CumInCAD is a Cumulative Index about publications in Computer Aided Architectural Design
supported by the sibling associations ACADIA, CAADRIA, eCAADe, SIGraDi, ASCAAD and CAAD futures

PDF papers
References

Hits 101 to 120 of 354

_id cd34
authors Marinelli, A.M., Belibani, R. and Gadola, A.
year 1994
title Multimedia in Communication: A Study on the Urban Image of Barcelona
source The Virtual Studio [Proceedings of the 12th European Conference on Education in Computer Aided Architectural Design / ISBN 0-9523687-0-6] Glasgow (Scotland) 7-10 September 1994, pp. 103-107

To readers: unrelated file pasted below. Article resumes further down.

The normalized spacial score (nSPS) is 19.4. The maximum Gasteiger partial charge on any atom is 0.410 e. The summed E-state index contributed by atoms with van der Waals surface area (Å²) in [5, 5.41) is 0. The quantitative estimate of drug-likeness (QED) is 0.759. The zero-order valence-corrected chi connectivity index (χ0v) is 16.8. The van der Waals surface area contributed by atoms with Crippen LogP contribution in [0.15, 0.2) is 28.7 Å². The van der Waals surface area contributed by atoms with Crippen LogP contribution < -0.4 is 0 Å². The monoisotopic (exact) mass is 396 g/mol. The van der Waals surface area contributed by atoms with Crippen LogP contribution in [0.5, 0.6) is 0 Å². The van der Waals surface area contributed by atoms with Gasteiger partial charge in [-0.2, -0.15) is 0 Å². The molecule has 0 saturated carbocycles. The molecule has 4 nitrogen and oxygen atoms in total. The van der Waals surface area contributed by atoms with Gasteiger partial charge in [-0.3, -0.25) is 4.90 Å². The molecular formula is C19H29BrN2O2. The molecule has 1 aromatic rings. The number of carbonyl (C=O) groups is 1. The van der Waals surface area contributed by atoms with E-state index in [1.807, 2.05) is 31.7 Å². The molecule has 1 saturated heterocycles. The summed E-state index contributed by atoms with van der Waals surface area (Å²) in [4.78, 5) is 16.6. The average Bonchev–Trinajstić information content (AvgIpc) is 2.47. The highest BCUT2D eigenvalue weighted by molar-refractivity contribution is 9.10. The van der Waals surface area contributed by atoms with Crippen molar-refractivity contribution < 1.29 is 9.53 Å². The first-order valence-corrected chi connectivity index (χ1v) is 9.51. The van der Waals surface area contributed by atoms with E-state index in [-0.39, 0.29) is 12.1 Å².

summary The Hypertext on Barcelona was realized within the interuniversity scientific research "La Produzione dei circuiti multimediali didattici per l'architettura e l'urbanistica" (The production of multimedia didactic circuits for architecture and urban planning), coordinator Prof. Paola Coppola Pignatelli - Dipartimento di Progettazione Architettonica e Urbana- FacoltÓ di Architettura, UniversitÓ "La Sapienza", Roma, Italia. During the numerous debates on the relationship between multimedia and communication of the project a long list of problems emerged: the understanding and the management of explorable fields opened by these new media; the informative overflow that can introduce irrelevant information; the "interactive" anxiousness that produces a continuous jumping from one theme to another without any understanding; the identification of the right contents of a multimedia product, that requires an elaborate culture of media languages; the education of the users on new models of learning. From the debates emerged in short a principal point: the necessity to study and to experiment a "multimedia tool" able of transmitting knowledge not through a simple sum of data but through a group of information. If every single tool has -its own characteristics and if the combinations are not automatic, then the modes and contents should be examined. Is it possible therefore to invent a strategy of communication?